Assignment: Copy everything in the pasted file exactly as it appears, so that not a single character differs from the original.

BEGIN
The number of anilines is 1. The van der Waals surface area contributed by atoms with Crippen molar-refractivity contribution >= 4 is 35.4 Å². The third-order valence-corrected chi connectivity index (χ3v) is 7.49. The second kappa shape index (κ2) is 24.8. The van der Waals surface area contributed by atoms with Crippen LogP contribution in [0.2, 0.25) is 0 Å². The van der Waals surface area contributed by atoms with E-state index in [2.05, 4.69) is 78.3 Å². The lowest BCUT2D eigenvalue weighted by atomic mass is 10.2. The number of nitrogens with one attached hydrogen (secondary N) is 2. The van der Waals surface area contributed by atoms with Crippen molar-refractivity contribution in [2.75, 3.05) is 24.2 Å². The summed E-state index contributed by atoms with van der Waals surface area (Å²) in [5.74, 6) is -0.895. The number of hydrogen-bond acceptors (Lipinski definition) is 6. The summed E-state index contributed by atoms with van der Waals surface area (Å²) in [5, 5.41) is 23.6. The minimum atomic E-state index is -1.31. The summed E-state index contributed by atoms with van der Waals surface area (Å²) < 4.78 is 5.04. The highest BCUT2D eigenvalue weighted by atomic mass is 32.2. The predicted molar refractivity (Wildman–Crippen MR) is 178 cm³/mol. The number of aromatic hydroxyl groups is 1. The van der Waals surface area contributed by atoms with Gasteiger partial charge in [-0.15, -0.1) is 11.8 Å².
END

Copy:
The number of anilines is 1. The van der Waals surface area contributed by atoms with Crippen molar-refractivity contribution >= 4 is 35.4 Å². The third-order valence-corrected chi connectivity index (χ3v) is 7.49. The second kappa shape index (κ2) is 24.8. The van der Waals surface area contributed by atoms with Crippen LogP contribution in [0.2, 0.25) is 0 Å². The van der Waals surface area contributed by atoms with E-state index in [2.05, 4.69) is 78.3 Å². The lowest BCUT2D eigenvalue weighted by atomic mass is 10.2. The number of nitrogens with one attached hydrogen (secondary N) is 2. The van der Waals surface area contributed by atoms with Crippen molar-refractivity contribution in [2.75, 3.05) is 24.2 Å². The summed E-state index contributed by atoms with van der Waals surface area (Å²) in [5.74, 6) is -0.895. The number of hydrogen-bond acceptors (Lipinski definition) is 6. The summed E-state index contributed by atoms with van der Waals surface area (Å²) in [5, 5.41) is 23.6. The minimum atomic E-state index is -1.31. The summed E-state index contributed by atoms with van der Waals surface area (Å²) < 4.78 is 5.04. The highest BCUT2D eigenvalue weighted by atomic mass is 32.2. The predicted molar refractivity (Wildman–Crippen MR) is 178 cm³/mol. The number of aromatic hydroxyl groups is 1. The van der Waals surface area contributed by atoms with Gasteiger partial charge in [-0.15, -0.1) is 11.8 Å².